A Little Bit of Roadside Americana

Rerun from September 31, 2007:

One morning I was cleaning out the storage section of my car’s passenger door to find all kinds of hidden treasure… a script for HELEN, yet another play written by Euripides about Helen of Troy, several receipts, notes on different kinds and styles of humor from my humor class, some Costco coupon books, and one more that I decided is a “keeper.”

It’s a complimentary roadmap I picked up at a Cracker Barrel country store. This is a map of the United States, and lists the locations for 550 locations of its restaurants that cover 41 states, with more opening all the time. Lest you think this post is an advertisement for the restaurant chain, it isn’t, but this is one of the few cheap restaurants where you can order real vegetables to eat whenever you travel.

What struck me about this particular map was the mention of four wayside attractions for travelers who like to check out the “oddities” and “wayside wonders” that make America’s back roads and its people so varied and interesting. Here are those and more I discovered in further research for the post.

As with any trip, a good place to begin is with a hearty breakfast. How do you like your eggs? Did I hear you say BIG? Well, in Winlock, Washington you can see one of the world’s largest eggs sitting in the center of town, but it would be pretty tough for you to crack this one! This concrete egg is over 12 feet long and weighs an astonishing 1,200 pounds. But is it the biggest?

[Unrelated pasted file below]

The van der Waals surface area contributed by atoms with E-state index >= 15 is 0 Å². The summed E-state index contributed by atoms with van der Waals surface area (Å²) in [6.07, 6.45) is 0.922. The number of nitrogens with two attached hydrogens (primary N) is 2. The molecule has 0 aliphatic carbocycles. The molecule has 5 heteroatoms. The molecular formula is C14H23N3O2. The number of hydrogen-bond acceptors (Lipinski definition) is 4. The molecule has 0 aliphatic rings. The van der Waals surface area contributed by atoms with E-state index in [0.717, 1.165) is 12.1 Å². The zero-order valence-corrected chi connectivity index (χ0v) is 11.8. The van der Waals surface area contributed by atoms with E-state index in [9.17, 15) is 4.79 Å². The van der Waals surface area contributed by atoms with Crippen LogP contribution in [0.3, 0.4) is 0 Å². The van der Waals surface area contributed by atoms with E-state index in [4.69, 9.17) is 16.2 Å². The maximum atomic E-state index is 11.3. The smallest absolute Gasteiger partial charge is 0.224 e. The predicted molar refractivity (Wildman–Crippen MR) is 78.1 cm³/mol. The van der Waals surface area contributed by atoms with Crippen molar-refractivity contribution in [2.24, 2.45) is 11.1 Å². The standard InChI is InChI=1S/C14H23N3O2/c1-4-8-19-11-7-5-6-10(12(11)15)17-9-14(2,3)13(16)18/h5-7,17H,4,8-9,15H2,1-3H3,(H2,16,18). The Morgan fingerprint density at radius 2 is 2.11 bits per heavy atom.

Not if you ask the residents of Mentone, Indiana. Their egg stands 10 feet tall, and weighs 3,000 pounds. Okay, I’ll just give them a little plug here seeing as how they gave me the map and all, Cracker Barrel recommends you visit both eggs the next time you’re “scrambling around the country.”

Now that we know where the largest eggs can be found, why don’t we find the world’s largest frying pan? Anyone who’s ever been in a Cracker Barrel knows that you can find frying pans of all sizes, but the largest one known is In Rose Hill, North Carolina. Theirs is completely functional, and in fact they use it several times a year for charitable cooking and community celebrations.

Now that we’ve had our eggs, how about a cup of tea? You can find the world’s largest teapot in Chester, West Virginia. It sits on Route 30 next to a highway on-ramp, surrounded by a fence. Apparently the fence is a good idea since there “used to be” a matching creamer too.

In order to get the cream for that missing creamer, we’ll have to criss-cross the country to Wisconsin where we’ll find the world’s largest talking cow. There’s a larger cow in Salem Sue, North Dakota, but Chatty Belle in Wisconsin is a “talking” cow, though the word is she hasn’t actually talked since 2002. When she does feel like talking, this is what she says,

“Hi, so nice to see you. My name is Chatty Belle and beside me is my son, bullet. Bullet doesn’t talk yet but he’s learning. What’s your name? Well, nice to meet you. Did you know I’m the world’s largest talking cow? I’m 16 feet high at the shoulders and 20 feet long, seven times as large as the average Holstein.”